Death by Suburb Non-Fiction Review : 2006/08/12
Death by Suburb: How to Keep The Suburbs From Killing Your Soul
by David L. Goetz
San Francisco: HarperCollins, 2006, 204 pp., $23.95 hardcover.
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provides an interesting read, but I have my reservations about the book. I don't think the spiritual malaise Goetz describes is necessarily suburban, but since that's where you tend to find the middle to upper middle class Americans dwelling, I'll go along with his premise.
The eight core chapters deal with common environmental toxins by suggesting spiritual practices that counter those toxins. For example, when the toxin is "My life should be easier than it is," counter that thought by "accepting my cross with grace and patience (81).
In chapter 3, Goetz uncritically references French Catholic mystics Francois Fenelon and Jeanne "Madam" Guyon, writing that,
Fenelon was a bishop with a thing for Jesus...(and) a friend of Jeanne Guyon, another French Catholic mystic, who was imprisoned for her views on the deeper Christian life (49).
He doesn't explain that the views were heretical, a false doctrine called Quietism that the Catholic Encyclopedia
describes as follows:
...man's highest perfection consists in a sort of psychical self-annihilation and a consequent absorption of the soul into the Divine Essence...In the state of "quietude" the mind is wholly inactive; it no longer thinks or wills on its own account, but remains passive while God acts within it. Quietism is thus generally speaking a sort of false or exaggerated mysticism...It is fostered by Pantheism and similar theories...In its essential features Quietism is a characteristic of the religions of India. Both Pantheistic Brahmanism and Buddhism aim at a sort of self-annihilation, a state of indifference in which the soul enjoys an imperturbable tranquillity.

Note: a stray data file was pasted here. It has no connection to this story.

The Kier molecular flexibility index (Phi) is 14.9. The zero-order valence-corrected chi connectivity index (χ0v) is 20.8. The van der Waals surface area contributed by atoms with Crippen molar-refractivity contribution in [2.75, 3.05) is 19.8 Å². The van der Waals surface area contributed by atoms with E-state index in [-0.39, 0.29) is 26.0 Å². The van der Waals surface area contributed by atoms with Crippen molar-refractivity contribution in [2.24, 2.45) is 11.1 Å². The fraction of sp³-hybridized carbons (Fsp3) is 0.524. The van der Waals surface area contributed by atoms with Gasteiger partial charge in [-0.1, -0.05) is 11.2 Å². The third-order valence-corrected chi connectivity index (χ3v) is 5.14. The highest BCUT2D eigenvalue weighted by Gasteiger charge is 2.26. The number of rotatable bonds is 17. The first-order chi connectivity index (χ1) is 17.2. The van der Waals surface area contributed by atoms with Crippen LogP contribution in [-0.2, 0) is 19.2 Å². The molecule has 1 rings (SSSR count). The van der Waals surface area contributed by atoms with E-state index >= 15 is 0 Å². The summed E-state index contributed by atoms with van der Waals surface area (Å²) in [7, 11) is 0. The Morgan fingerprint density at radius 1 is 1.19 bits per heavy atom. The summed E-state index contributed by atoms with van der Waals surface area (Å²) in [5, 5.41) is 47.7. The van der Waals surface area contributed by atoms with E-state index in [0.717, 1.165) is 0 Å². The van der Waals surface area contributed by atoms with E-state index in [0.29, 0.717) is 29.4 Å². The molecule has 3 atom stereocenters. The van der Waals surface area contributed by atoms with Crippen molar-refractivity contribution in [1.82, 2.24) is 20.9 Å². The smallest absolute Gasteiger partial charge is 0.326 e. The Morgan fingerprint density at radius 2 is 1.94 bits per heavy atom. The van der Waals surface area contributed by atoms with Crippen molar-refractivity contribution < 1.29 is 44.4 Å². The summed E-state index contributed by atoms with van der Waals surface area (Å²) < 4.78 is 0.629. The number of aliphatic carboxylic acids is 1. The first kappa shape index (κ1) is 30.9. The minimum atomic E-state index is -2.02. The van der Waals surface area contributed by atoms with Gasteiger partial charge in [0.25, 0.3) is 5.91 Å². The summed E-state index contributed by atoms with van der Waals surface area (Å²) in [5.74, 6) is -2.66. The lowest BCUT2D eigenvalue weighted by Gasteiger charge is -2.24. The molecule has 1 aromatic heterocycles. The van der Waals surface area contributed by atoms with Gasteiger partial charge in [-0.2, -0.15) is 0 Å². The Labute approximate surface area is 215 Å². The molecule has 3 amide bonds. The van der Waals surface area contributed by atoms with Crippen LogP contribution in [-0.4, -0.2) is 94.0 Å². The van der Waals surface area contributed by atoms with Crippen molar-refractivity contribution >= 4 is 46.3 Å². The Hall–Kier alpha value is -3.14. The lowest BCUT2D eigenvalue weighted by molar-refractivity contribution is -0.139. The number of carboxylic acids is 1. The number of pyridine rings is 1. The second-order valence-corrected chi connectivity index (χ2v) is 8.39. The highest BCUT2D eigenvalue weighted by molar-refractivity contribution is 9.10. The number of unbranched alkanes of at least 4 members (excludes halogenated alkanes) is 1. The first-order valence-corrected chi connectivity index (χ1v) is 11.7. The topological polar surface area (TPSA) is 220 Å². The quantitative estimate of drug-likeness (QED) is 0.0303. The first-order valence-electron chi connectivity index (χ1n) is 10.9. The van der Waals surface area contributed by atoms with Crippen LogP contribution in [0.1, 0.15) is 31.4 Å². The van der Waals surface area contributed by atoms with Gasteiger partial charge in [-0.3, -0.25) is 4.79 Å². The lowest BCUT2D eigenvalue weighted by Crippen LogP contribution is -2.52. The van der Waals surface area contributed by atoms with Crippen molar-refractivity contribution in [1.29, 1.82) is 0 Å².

This fondness for mysticism is typical of the emerging trendiness that requires supposed evangelical writers to ignore evangelicals of the past in favor of Catholic mystics, Buddhists, Hindus and the like.
Madam Guyon is the perfect hero for emergents, since her mysticism is Eastern in orientation. If Shirley MacLaine and Joyce Meyer teamed up in the 17th century, you'd end up with Guyon. For more on Guyon's trance-like states, claims of divine inspiration for her writings, regular hallucinations and general instability, read The Mindless Mysticism of Madame Guyon
by G. Richard Fisher.
I'm well aware that all truth is God's truth, and that worthwhile material can be found in virtually any author's work (for example, I agree with some things John Eldredge states). However, holding up a thinker as a positive role model without qualification indicates at best, irresponsibility, and at worst, an endorsement of that thinker's worldview and theology.
Probably the best parts of the book are when Goetz writes of the importance of relationships, and of a greater level of committment to our local churches. Suburban life makes it easy to be a shallow church-hopper, and I've fallen prey to that myself at times. The grass is always greener in some other sheep's pasture.
Death by Suburb
is a quick and easy read with some useful ideas, but it should be read cautiously.